Gerard Hawkins's lawyer complains because at sentencing the judge incorrectly stated that "that money"—the total of more than $1 million estimated in the presentence investigation report— "was found to have been a loss by the jury itself," and as a result of this error the judge had failed to make his own estimate of the loss related to the properties that had not been before the jury at the trial. But the lawyer fails to identify any errors in the report. He implies that when a presentence investigation report is not based on evidence presented at trial, the judge has an independent duty to determine its accuracy. The lawyer is pushed into this corner by the failure of either of the Hawkinses' trial lawyers to object to the report's accuracy. Gerard Hawkins's lawyer did challenge the report, but he specified no errors in it—and a defendant "must produce more than a bare denial, or the judge may rely entirely on the [report]." United States v. Mustread, 42 F.3d 1097, 1101-02 (7th Cir.1994); see also United States v. Romero, 469 F.3d 1139, 1147 (7th Cir.2006); United States v. Caldwell, 448 F.3d 287, 290 (5th Cir.2006); Fed.R.Crim.P. 32(i)(3)(A).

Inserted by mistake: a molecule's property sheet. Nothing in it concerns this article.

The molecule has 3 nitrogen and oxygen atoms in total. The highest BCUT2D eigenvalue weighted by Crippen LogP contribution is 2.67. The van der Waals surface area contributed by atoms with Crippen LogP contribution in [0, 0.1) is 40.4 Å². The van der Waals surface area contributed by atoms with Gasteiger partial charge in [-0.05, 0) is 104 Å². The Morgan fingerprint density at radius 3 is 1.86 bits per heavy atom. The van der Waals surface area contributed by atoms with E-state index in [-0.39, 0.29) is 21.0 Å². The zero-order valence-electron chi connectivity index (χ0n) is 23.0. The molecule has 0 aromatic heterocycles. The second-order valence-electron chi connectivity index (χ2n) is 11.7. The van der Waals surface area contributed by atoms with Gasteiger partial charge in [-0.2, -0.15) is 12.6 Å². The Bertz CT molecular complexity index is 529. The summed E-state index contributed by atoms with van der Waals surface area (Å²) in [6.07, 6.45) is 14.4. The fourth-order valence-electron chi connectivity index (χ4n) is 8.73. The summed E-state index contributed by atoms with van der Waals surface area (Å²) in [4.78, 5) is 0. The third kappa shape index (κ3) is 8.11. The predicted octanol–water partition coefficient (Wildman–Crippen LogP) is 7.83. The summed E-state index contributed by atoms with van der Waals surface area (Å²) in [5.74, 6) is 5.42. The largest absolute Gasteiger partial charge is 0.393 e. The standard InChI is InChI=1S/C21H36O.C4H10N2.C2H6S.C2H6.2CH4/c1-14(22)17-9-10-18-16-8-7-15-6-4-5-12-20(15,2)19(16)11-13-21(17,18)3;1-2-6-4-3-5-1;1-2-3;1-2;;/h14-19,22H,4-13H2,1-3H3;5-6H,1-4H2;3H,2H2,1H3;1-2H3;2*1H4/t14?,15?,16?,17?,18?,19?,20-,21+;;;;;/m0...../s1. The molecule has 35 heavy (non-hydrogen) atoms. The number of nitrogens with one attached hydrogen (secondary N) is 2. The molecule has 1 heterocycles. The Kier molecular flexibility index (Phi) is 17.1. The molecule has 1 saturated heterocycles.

Instead, Monique Hawkins's lawyer made the frivolous contention, which was then adopted (it seems) by her husband's lawyer, that only a jury (if there is a jury) can make findings of fact that can influence a sentence. As we have explained countless times, echoing Booker, see 543 U.S. at 259-60, 125 S.Ct. 738, the first step in sentencing under the Booker regime is for the judge to determine the sentencing range under the sentencing guidelines. E.g., United States v. Roberson, 474 F.3d 432, 435 (7th Cir.2007). To do so he often will have to make factual determinations. He is authorized to do so. United States v. Caldwell, supra, 448 F.3d at 290. Having calculated the guidelines range, he can give a sentence inside or outside the range, provided the sentence complies with the standard set forth in 18 U.S.C. § 3553(a). E.g., United States v. Johnson, 471 F.3d 764, 764 (7th Cir.2006); United States v. Demaree, 459 F.3d 791, 794-95 (7th Cir. 2006); United States v. Miller, 450 F.3d 270, 275 (7th Cir.2006).